Based on data characteristic of large natural gas reservoirs in the Netherlands, Blok et al. (1997) have assessed the prospects for enhanced natural gas recovery with CO2 injection, the implications for the net costs of CO2 sequestration, and the impacts on the costs of producing hydrogen or methanol from natural gas. For the reservoir conditions they studied, extra natural gas production would contribute between 3.5 per cent and 8.5 per cent of the natural gas feedstock requirements for a hydrogen production plant over the first 15 years of its assumed 25-year operating life, depending on whether there were large or small permeability differences, respectively, between adjacent layers of the natural gas reservoir. The material balances for their analysis of the case where there are small permeability differences are shown in figure 6.1. In this example, the reservoir is capable of sustaining a CO2 injection rate of 15,000 tonnes per day. Injection begins after 20 years of primary natural gas production, by which time the reservoir pressure has fallen to 30 bar, from the original pressure of 350 bar. During the next 15 years there is enhanced natural gas recovery that makes it possible to provide about 8.5 per cent of the natural gas requirements for the hydrogen production facility, as a result of reservoir depressurization via CO2 injection. (This corresponds to the case with "high credit for enhanced natural gas recovery" in table 6.4.) The reservoir pressure reaches about 130 bar after 15 years of CO2 injection. The recovered gas is about three quarters natural gas, the rest being CO2. It is assumed that the small level of overall contamination (< 5 per cent of the total gaseous input to the hydrogen production plant is CO2) is readily managed in the hydrogen production process. The hydrogen production plant is sized to match the depleted reservoir capacity for accepting CO2. For details, see Blok et al. (1997).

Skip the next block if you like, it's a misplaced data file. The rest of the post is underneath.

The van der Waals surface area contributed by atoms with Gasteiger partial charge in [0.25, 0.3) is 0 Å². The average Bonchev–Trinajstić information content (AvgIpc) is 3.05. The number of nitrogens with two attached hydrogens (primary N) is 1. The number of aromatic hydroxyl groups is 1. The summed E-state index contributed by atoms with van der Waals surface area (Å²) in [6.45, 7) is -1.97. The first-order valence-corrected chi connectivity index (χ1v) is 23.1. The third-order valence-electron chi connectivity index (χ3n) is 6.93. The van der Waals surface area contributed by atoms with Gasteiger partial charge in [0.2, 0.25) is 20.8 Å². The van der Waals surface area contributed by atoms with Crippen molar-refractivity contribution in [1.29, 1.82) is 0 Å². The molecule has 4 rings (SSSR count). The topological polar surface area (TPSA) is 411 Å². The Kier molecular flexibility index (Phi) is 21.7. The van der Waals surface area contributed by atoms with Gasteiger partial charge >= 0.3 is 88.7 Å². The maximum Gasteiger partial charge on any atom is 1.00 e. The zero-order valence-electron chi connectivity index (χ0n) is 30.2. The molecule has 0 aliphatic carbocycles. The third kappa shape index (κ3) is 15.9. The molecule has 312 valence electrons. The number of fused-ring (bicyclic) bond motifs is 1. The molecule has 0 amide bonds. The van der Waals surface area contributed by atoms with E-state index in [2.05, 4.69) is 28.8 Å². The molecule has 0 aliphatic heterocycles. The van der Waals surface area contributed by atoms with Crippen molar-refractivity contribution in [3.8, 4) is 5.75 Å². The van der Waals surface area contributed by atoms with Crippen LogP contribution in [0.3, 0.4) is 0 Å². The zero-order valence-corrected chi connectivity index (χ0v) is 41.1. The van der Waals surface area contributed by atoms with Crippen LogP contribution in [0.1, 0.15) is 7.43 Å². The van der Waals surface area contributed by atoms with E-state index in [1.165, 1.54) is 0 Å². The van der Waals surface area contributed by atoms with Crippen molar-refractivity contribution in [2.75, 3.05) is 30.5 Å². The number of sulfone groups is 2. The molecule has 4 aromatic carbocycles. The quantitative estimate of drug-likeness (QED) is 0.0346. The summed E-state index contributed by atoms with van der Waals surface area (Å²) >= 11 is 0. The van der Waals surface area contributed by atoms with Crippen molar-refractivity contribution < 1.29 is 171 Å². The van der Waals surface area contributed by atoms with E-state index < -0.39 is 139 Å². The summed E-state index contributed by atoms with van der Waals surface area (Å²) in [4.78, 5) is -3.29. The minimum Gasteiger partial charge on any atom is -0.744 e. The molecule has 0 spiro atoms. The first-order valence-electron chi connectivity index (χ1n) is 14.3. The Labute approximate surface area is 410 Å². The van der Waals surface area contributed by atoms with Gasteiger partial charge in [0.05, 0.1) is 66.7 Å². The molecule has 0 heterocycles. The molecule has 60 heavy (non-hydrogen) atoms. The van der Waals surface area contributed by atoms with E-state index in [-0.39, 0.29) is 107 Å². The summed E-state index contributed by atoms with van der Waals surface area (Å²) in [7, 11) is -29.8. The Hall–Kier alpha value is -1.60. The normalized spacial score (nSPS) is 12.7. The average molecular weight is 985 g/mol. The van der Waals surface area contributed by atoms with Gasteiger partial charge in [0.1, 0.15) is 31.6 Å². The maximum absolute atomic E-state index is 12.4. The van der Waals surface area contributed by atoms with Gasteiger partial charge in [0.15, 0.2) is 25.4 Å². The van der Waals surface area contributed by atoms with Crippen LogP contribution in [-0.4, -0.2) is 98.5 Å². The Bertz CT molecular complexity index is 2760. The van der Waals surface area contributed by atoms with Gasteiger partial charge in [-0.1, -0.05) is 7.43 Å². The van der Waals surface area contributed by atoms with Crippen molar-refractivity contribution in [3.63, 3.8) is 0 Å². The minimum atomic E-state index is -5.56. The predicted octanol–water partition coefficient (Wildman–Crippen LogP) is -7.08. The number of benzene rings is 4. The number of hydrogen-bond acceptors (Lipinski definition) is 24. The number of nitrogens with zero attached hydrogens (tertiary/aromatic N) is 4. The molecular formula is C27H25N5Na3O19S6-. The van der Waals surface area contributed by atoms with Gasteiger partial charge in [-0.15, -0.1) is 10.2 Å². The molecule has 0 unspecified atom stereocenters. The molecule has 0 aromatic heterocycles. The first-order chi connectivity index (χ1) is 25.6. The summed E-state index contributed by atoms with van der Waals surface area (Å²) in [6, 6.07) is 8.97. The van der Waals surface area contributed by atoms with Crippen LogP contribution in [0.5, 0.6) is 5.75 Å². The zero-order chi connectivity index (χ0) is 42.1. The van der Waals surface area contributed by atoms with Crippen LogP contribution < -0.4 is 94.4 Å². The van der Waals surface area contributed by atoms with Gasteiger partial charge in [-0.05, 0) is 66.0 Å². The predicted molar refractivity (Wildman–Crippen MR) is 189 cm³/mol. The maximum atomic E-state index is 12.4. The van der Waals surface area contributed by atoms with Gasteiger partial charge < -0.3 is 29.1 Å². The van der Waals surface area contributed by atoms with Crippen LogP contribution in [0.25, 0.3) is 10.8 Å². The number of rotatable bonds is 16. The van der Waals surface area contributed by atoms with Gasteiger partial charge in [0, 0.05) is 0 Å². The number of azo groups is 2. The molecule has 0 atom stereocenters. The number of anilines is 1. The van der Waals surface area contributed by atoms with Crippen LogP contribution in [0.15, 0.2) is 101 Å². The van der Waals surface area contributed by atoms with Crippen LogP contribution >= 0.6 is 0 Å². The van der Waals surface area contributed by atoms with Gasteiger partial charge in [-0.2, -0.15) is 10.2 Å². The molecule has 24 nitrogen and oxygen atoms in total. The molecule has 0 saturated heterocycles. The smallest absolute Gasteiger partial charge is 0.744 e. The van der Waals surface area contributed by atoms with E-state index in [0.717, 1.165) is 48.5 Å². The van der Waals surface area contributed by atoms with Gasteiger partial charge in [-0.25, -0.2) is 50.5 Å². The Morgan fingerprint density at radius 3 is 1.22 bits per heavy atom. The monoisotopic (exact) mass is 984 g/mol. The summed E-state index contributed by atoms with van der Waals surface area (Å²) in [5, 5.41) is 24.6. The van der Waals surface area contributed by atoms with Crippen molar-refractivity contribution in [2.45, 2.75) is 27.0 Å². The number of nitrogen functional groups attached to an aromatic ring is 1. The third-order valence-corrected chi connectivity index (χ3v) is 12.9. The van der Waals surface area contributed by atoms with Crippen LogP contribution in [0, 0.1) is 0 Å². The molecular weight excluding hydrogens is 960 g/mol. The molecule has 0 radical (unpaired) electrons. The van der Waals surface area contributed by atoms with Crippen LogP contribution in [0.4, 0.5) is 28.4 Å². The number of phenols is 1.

Fig. 6.1 Wellhead production of hydrogen from natural gas with injection of the separated CO2 into a depleted natural gas field and enhanced natural gas recovery as a result of reservoir depressurization (Source: based on data developed in Blok et al. 1997)

There would be considerable capacity in depleted natural gas fields for sequestering CO2 recovered from decarbonizing fuels other than natural gas. For example, when hydrogen is produced from natural gas, the CO2 recovery rate -10.7 kg C/GJ of produced hydrogen (see table 6.1) or 9.0 kg C/GJ of the natural gas from which it is derived (assuming all energy inputs are provided by natural gas) - is equivalent to just two-thirds of the carbon in the original natural gas (13.5 kg C/GJ). Since, on average, the CO2 sequestering capacity is equivalent to about twice the carbon contained in the original natural gas, the production of hydrogen from natural gas would thus leave about two thirds of the sequestering capacity available for CO2 derived from other sources. In addition, the sequestering capacity associated with past natural gas production and future production that will not be associated with the manufacture of hydrogen and the sequestering of the separated CO2 would be available.